This week, the Concerned Women for America of NC – a conservative group with a history of anti-Muslim incitement – briefed North Carolina’s legislature on the phantom threat that Islamic laws and customs (commonly referred to as “sharia”) pose to the American legal system. This briefing came on the heels of House Bill 695, a ban on foreign law that was approved by the House last month.
Although the ban is packaged as an effort to protect the rights of North Carolinians from all foreign laws, it is fueled by a fringe anti-Muslim movement bent on demonizing the Islamic faith. But HB 695 is more than just an attack on the Muslim community. It will also create a series of damaging, unintended consequences for North Carolinians of all faiths.
The foreign law ban before the Senate purports to stop the state’s courts from applying foreign law in family law proceedings if doing so violates constitutional rights.
Sounds harmless, right? It’s not.
For decades, American courts have applied foreign law so long as it does not violate U.S. public policy. International business disputes end up in our courts all the time. Americans who marry abroad or adopt children overseas rely on our courts to recognize these relationships. Courts follow this rule because it helps Americans – it makes international relationships, both business and personal, easier.
The respect that our courts show for foreign law is not a one-sided affair; we want other countries to respect the judgments of our courts as well. In an increasingly interconnected world, the advantages of the current system cannot be overstated.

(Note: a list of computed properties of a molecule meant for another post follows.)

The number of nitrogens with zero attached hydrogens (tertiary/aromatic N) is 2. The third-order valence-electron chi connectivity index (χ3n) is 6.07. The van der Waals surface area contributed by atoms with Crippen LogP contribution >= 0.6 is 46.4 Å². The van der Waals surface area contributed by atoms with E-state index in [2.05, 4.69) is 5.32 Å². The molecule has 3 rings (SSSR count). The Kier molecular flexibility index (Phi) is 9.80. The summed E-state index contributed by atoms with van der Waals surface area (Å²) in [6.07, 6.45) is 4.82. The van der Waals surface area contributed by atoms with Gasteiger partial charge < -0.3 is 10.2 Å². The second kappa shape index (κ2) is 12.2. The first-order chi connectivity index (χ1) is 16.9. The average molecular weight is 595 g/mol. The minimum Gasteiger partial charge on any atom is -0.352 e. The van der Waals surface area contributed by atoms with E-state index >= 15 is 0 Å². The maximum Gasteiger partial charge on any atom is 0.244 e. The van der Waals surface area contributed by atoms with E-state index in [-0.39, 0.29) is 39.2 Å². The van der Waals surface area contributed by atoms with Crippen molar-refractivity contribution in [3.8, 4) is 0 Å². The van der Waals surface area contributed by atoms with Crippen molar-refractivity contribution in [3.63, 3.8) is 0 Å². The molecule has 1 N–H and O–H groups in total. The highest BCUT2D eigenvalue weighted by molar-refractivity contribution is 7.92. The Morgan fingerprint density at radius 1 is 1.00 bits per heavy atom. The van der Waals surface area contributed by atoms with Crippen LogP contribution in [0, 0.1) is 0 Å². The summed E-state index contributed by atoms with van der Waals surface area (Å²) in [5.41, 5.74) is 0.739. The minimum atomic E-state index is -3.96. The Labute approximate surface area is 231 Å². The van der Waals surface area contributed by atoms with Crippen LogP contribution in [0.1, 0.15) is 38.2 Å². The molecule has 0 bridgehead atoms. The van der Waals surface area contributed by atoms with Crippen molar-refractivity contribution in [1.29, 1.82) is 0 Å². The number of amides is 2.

This system has worked well for decades, and supporters of the ban have not pointed to a single case where foreign law has been used to violate the constitutional rights of North Carolinians. But the proposed law would upend this carefully calibrated approach.
As detailed in a new study by the Brennan Center for Justice and the Center for American Progress, these types of laws actually go beyond requiring that our courts respect state and federal constitutions (which they are required to do anyway), in ways that are likely to create genuine problems.
HB 695 bans North Carolina courts from applying “any component of a [foreign] legal system” that violates U.S. or state constitutional rights. In other words, it tells courts to reject any law or judgment from a country that does not protect rights in the same way we do. This would mean that a North Carolina court faced with a run of the mill case – such as whether to recognize a prenuptial agreement from France – would have to evaluate whether the French legal system complies with the federal and North Carolina constitutions. Courts shouldn’t be concerned with passing judgment on a foreign system as a whole, but rather with deciding the case before them.
The issue only gets more complicated when you throw religion into the mix. Take marriages performed in accordance with an individual’s religious beliefs. Should a North Carolina court asked to recognize a Jewish or Muslim marriage pass judgment on the entire faith? Wouldn’t that involve courts in the types of religious matters that we generally require them to avoid?
Of course, courts must – and do – consider whether a religious marriage demonstrates certain basic characteristics: for example, whether both husband and wife freely consented to the marriage, and whether the legal documentation is in order. But asking them to do more is opening the door to myriad problems.
The law would cast a cloud of uncertainty over the personal lives of North Carolinians who have family relationships overseas. The implications of a court not recognizing a foreign marriage can be enormous: a person could lose lower tax rates, immigration benefits for a foreign spouse and the ability to make life-and-death decisions on behalf of a spouse in medical emergencies. If a divorce is not recognized, a person wouldn’t be able to remarry. Rights to marital assets, alimony and child custody would also be in jeopardy.
The effort to ban foreign law is motivated by an imagined threat, but it creates a host of very real problems. That’s why Florida recently rejected an attempt to pass a similar law and the governor of Missouri vetoed one. North Carolina should follow suit and reject this harmful and unnecessary bill.
Faiza Patel is co-director of the Liberty and National Security Program at the Brennan Center for Justice. Amos Toh is a Fellow at the Brennan Center for Justice.